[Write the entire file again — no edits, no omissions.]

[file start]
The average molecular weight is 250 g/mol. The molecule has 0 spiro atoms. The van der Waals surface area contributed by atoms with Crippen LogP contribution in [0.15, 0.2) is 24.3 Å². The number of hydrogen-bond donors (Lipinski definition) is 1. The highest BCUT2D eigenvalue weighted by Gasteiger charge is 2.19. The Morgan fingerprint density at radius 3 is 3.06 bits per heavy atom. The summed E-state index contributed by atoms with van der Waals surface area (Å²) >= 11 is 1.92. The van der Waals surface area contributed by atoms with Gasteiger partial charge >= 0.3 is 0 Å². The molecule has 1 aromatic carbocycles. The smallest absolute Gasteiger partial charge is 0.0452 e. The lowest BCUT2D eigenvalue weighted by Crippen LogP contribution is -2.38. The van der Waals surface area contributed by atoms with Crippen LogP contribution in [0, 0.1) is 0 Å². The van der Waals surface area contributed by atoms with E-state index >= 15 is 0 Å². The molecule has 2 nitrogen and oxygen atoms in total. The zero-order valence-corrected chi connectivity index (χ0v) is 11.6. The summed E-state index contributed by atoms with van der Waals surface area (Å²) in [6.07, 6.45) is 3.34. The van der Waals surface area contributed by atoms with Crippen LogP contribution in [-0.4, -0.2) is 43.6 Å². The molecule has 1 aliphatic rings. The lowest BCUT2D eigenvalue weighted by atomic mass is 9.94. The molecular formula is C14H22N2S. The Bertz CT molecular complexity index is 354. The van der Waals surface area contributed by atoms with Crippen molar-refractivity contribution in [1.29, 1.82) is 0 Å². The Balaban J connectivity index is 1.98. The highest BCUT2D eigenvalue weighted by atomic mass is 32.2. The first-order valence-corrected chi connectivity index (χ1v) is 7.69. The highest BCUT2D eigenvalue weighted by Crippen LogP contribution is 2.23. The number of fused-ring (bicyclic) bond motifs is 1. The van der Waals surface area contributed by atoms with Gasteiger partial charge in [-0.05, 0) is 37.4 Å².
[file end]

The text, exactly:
The average molecular weight is 250 g/mol. The molecule has 0 spiro atoms. The van der Waals surface area contributed by atoms with Crippen LogP contribution in [0.15, 0.2) is 24.3 Å². The number of hydrogen-bond donors (Lipinski definition) is 1. The highest BCUT2D eigenvalue weighted by Gasteiger charge is 2.19. The Morgan fingerprint density at radius 3 is 3.06 bits per heavy atom. The summed E-state index contributed by atoms with van der Waals surface area (Å²) >= 11 is 1.92. The van der Waals surface area contributed by atoms with Gasteiger partial charge >= 0.3 is 0 Å². The molecule has 1 aromatic carbocycles. The smallest absolute Gasteiger partial charge is 0.0452 e. The lowest BCUT2D eigenvalue weighted by Crippen LogP contribution is -2.38. The van der Waals surface area contributed by atoms with Crippen LogP contribution in [0, 0.1) is 0 Å². The van der Waals surface area contributed by atoms with E-state index >= 15 is 0 Å². The molecule has 2 nitrogen and oxygen atoms in total. The zero-order valence-corrected chi connectivity index (χ0v) is 11.6. The summed E-state index contributed by atoms with van der Waals surface area (Å²) in [6.07, 6.45) is 3.34. The van der Waals surface area contributed by atoms with Crippen LogP contribution in [-0.4, -0.2) is 43.6 Å². The molecule has 1 aliphatic rings. The lowest BCUT2D eigenvalue weighted by atomic mass is 9.94. The molecular formula is C14H22N2S. The Bertz CT molecular complexity index is 354. The van der Waals surface area contributed by atoms with Crippen molar-refractivity contribution in [1.29, 1.82) is 0 Å². The Balaban J connectivity index is 1.98. The highest BCUT2D eigenvalue weighted by atomic mass is 32.2. The first-order valence-corrected chi connectivity index (χ1v) is 7.69. The highest BCUT2D eigenvalue weighted by Crippen LogP contribution is 2.23. The number of fused-ring (bicyclic) bond motifs is 1. The van der Waals surface area contributed by atoms with Gasteiger partial charge in [-0.05, 0) is 37.4 Å².